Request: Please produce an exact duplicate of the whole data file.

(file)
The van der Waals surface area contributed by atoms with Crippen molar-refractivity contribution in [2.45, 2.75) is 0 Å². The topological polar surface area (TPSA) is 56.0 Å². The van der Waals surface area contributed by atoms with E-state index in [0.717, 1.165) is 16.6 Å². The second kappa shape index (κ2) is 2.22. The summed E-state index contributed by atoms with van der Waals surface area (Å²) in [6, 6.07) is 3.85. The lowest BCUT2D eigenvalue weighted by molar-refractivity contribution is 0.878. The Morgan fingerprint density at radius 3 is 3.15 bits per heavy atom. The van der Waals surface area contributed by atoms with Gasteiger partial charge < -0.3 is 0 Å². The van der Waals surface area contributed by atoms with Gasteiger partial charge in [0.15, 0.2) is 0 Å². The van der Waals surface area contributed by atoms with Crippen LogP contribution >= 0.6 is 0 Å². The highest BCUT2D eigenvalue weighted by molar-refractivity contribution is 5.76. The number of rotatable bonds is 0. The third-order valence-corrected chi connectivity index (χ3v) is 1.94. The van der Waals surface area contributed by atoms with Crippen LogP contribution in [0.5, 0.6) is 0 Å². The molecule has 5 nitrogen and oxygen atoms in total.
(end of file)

The van der Waals surface area contributed by atoms with Crippen molar-refractivity contribution in [2.45, 2.75) is 0 Å². The topological polar surface area (TPSA) is 56.0 Å². The van der Waals surface area contributed by atoms with E-state index in [0.717, 1.165) is 16.6 Å². The second kappa shape index (κ2) is 2.22. The summed E-state index contributed by atoms with van der Waals surface area (Å²) in [6, 6.07) is 3.85. The lowest BCUT2D eigenvalue weighted by molar-refractivity contribution is 0.878. The Morgan fingerprint density at radius 3 is 3.15 bits per heavy atom. The van der Waals surface area contributed by atoms with Gasteiger partial charge < -0.3 is 0 Å². The van der Waals surface area contributed by atoms with Gasteiger partial charge in [0.15, 0.2) is 0 Å². The van der Waals surface area contributed by atoms with Crippen LogP contribution >= 0.6 is 0 Å². The highest BCUT2D eigenvalue weighted by molar-refractivity contribution is 5.76. The number of rotatable bonds is 0. The third-order valence-corrected chi connectivity index (χ3v) is 1.94. The van der Waals surface area contributed by atoms with Crippen LogP contribution in [0.5, 0.6) is 0 Å². The molecule has 5 nitrogen and oxygen atoms in total.